The chok (from which our parsha gets its name) is generally translated as a divine command that we do not understand. Examples include the kosher diet, the purification process of the red heifer and many more. Why do we do it? Because G-d said so.
What exactly is the value in doing something “because G-d said so”?
We humans like to think of ourselves as “rational” beings with sound logic as the primary motivator of our behavior. Unfortunately, this has been demonstrated to be false. We are not primarily motivated by rational thought but rather core beliefs about ourselves and reality.
The chok fosters an underlying belief system that as Jews we do things (including commandments that we DO understand) “because G-d said so”. This motivation creates a solid foundation and keeps us connected to G-d when situations that may challenge our rational motivations arise.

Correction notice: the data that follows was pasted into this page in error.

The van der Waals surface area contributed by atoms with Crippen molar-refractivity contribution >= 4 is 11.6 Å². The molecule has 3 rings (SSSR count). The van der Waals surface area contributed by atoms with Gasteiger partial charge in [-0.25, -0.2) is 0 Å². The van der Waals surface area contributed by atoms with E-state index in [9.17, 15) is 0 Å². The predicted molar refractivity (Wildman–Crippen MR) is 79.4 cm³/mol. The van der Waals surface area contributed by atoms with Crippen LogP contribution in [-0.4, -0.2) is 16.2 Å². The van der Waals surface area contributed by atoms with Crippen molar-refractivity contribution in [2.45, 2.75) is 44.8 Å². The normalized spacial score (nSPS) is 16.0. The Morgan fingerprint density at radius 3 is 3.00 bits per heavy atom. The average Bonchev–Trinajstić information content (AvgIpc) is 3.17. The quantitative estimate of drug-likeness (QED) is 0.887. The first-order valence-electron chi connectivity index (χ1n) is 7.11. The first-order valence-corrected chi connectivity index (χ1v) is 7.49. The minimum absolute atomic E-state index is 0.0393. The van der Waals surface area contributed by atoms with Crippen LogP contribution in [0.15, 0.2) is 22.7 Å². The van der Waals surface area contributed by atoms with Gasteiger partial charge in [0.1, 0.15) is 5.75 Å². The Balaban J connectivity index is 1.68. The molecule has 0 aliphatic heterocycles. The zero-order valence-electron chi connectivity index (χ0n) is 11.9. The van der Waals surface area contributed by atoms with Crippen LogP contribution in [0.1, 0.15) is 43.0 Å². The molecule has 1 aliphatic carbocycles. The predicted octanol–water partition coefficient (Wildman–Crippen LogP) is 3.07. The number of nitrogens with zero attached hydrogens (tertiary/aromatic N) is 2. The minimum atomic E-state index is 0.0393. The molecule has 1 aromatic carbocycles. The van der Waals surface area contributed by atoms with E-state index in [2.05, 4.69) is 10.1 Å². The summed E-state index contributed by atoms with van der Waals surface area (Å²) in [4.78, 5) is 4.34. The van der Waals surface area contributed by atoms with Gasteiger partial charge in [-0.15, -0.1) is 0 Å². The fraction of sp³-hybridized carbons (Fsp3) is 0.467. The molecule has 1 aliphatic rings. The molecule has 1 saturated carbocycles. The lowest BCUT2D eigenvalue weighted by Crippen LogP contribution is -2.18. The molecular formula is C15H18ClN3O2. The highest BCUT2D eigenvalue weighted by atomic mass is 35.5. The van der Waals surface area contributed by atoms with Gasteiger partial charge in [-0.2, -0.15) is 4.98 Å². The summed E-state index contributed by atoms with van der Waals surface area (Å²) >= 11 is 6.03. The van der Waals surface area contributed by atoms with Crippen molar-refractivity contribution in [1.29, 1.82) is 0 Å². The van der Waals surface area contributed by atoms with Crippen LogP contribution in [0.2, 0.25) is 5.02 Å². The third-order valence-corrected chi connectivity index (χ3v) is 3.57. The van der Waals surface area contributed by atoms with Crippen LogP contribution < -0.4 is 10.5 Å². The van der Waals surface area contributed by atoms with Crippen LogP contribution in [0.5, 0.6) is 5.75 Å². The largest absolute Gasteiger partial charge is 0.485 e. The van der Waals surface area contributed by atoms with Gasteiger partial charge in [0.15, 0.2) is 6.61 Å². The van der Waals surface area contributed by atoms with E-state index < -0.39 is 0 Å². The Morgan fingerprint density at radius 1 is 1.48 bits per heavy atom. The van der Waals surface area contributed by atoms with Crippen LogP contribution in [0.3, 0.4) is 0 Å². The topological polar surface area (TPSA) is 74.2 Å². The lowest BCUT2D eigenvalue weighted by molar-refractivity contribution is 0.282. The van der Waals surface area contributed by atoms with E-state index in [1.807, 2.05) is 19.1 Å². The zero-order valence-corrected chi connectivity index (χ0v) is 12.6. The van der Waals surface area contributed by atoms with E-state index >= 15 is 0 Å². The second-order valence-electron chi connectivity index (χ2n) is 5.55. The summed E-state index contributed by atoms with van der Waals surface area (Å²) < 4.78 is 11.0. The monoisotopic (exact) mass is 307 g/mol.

As parents, when we give our children orders without justifying them, we foster our child’s ability to defer to a loving, caring being that is aware of things they are not and therefore worthy of their trust and deference.
There are times for explanations and discussions but without the solid foundation of belief in something greater then themselves their relationship with us (and G-d) is severely limited.